Close to Tourbet el Bey, you will probably find this fine Italianate mansion as you stroll the alleyways of the medina. It should be famous for its beautifully proportioned courtyard, the fine craftsmanship of its tilework and its finely carved wooden ceilings.
However, you are most likely to remember the tacky dioramas depicting the lifestyles of a senior official of the Tunisian Gentry of the 18th century.
Entry will cost you 2 dinars, with an extra dinar for use of a camera.
Dar Ben Abdallah is a magnificent palace built in 1796. It used to be the house of one Tunis Bey’s son-in-laws, then it was bought by the wealthy silk weaver Ben Abdallah, and later sold to a French orientalist painter in the beginning of the 20th century. A sumptuous vestibule (driba in Arabic) leads to a patio paved with marble and surrounded by columns on the first and second floor. The walls are covered with ceramic tiles and finely worked stucco. The rooms have wonderful painted ceilings. The four rooms around the patio are home to an exhibit about the 19th century Tunis bourgeois families. The domestic life is depicted through items of that time, such as dresses, embroidery, weaving, wedding accessories, and fineries. Ancient children's toys and clothes are on display in one room. More photos can be found in one of my travelogues.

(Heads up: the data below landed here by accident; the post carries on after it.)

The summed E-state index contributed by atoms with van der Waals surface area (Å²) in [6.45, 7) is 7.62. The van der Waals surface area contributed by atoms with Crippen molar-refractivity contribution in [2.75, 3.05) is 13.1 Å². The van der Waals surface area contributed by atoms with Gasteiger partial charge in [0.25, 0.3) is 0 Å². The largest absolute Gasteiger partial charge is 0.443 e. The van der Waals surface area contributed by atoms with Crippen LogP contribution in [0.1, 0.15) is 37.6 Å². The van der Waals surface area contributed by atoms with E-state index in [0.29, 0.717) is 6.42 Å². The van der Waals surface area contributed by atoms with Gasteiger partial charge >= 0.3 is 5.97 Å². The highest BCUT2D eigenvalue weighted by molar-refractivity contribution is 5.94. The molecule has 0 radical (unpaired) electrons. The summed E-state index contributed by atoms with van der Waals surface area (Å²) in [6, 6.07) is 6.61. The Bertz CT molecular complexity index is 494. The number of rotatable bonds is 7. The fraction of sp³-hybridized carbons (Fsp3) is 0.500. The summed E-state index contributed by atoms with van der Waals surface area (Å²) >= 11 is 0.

Open: 9.30am - 4.30pm Mon-Sat. Admission: TD2, camera TD1.
This 18th century palace Dar Ben Abdallah houses the Musée du Patrimoine Traditionnel de la Ville de Tunis- the folk museum. The expositions in four ground rooms represents the life syle in the end of the 19th and in the beginning of 20th century. In one room is represented women's activities, in another - wedding scene, in third - men's daily life. The internal countryward is extremely beautiful.